Seventy-five acres of City parkland, open space and landscape areas sustained damage during the wildfires, and the cost of those damages totals over $40-million. Parks with significant structural damage include Coffey Neighborhood Park, Rincon Ridge Park, Fir Ridge Park, and Francis Nielsen Ranch Park. Additionally, areas or amenities within Howarth Park, Nagasawa Park, Rincon Ridge Open Space, Frances Nielsen Open Space, Thomas Lake Harris Open Space, and Parker Hill Open Space also sustained damage. The City’s most severely damaged park is Coffey Neighborhood Park where upwards of $5-million is needed to rebuild. Federal disaster funding for Coffey Neighborhood Park is estimated to be as little as $1-million. This leaves up to $4-million to be raised through other sources, such as community donations—just to rebuild Coffey Neighborhood Park alone.
“Since the October firestorm, the flood of goodwill from people wanting to help rebuild our City parks has been tremendous and continues to be the silver lining of a tragic event,” says Mayor Chris Coursey. “We are grateful to the Parks Foundation for stepping in to assist with fundraising and for providing the City with a means of collecting donations from the many groups and individuals asking to give,” he adds.
Donations to the “Restore S.R. City Parks” fund may be made online via the Parks Foundation website at SRParksFoundation.com. Groups and individuals wishing to designate funds to a specific park may do so through the online donation portal (look for the “add special instructions” tab) or by emailing the Parks Foundation directly at email@example.com. At this time, it is not possible to designate funds to be used for a specific project or feature within a fire-damaged park. Groups and individuals wishing to make a large donation towards a designated park feature, such as a specific park playground, are encouraged to contact the Parks Foundation to initiate the conversation and explore possibilities.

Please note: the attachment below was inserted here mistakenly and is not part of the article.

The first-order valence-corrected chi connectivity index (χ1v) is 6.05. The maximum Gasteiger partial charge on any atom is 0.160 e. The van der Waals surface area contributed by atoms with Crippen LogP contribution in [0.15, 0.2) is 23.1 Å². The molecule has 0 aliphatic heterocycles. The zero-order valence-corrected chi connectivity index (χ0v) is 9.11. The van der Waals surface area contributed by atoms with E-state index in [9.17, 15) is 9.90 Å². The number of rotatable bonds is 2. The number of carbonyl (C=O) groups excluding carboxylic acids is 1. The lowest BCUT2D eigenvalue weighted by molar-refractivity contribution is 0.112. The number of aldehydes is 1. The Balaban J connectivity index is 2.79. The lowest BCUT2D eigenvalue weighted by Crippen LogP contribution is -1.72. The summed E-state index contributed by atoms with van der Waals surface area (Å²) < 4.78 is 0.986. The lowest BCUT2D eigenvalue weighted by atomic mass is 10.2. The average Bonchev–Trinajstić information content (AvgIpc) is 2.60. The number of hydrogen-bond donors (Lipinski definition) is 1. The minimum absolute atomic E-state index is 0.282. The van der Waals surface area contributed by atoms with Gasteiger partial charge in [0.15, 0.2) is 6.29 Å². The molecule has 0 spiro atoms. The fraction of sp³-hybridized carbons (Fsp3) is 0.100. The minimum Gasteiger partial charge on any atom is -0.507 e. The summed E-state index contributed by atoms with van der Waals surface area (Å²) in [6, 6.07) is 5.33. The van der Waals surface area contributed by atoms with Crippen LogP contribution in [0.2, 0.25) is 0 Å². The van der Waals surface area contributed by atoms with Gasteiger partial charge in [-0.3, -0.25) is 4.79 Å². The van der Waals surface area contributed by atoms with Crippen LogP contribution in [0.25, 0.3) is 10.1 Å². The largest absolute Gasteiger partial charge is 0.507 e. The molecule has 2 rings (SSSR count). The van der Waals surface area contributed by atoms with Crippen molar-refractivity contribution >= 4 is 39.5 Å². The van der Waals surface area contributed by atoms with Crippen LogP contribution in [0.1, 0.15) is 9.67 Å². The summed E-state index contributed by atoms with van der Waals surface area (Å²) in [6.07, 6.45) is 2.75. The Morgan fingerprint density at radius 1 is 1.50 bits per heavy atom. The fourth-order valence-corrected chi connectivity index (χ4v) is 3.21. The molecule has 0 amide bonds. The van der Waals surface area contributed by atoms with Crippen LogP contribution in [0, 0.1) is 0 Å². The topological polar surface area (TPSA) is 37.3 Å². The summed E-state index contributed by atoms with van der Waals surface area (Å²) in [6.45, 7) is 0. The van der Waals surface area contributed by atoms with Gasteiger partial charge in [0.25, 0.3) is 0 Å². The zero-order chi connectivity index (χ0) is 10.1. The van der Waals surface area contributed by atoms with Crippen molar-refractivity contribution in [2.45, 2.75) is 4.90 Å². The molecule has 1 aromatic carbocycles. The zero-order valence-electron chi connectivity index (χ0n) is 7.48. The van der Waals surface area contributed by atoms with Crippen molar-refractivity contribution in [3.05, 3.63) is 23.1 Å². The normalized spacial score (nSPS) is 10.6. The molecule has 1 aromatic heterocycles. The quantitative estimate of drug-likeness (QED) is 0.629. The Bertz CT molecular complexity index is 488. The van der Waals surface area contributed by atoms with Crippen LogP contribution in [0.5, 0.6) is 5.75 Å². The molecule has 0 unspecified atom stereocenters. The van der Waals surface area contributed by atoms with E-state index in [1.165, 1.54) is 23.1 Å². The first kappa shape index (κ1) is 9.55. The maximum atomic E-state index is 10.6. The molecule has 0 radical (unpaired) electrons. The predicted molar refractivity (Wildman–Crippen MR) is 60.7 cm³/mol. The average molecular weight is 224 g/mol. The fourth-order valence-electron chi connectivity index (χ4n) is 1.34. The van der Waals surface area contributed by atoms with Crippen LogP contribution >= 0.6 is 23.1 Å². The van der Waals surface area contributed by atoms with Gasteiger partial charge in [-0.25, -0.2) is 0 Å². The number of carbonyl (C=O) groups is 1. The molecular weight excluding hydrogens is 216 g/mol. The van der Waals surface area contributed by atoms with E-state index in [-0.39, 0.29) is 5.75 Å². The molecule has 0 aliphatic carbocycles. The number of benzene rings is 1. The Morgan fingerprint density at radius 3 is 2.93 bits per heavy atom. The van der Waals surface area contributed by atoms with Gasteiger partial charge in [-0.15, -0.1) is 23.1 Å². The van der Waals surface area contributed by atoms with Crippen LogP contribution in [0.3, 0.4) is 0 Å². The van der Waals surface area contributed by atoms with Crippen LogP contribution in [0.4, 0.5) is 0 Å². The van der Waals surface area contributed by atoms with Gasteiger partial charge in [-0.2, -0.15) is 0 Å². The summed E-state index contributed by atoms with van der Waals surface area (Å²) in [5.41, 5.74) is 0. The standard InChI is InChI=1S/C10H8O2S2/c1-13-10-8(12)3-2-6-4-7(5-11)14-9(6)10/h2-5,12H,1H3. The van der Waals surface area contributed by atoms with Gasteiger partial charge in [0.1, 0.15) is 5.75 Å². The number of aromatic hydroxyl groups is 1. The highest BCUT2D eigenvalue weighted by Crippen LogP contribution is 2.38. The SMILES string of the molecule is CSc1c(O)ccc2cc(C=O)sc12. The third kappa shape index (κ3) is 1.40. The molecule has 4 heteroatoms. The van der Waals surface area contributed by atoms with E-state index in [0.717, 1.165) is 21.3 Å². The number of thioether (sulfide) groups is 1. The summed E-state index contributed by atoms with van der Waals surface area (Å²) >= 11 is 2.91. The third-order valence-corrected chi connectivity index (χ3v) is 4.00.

“As a group of volunteers who love Santa Rosa’s parks and with a mission to improve our parks, we’re happy to help,” says Bill Finkelstein, President of the Santa Rosa Parks Foundation. “Like everyone in our community, our Foundation board members continue to be deeply affected by the fires, so when the City asked if our non-profit would collect and channel donations for park fire restoration, we were honored to do so,” he adds.
Santa Rosa Recreation and Parks is responsible for managing all park rebuild and restoration projects in accordance with City policies and with input from neighbors and community stakeholders. For Coffey Neighborhood Park, City staff have begun discussing restoration plans with members of the Coffey Strong neighborhood group. Outreach efforts to solicit additional input from residents will follow in the Coffey Park area and all neighborhoods where City parks were significantly damaged.
For more information about fire damage to Santa Rosa City parks and the plans for rebuilding and restoration, please visit srcity.org/restoreparks. Questions may be directed to Kristi Buffo, Marketing & Outreach Coordinator, Recreation & Parks at 707-543-3276 or firstname.lastname@example.org.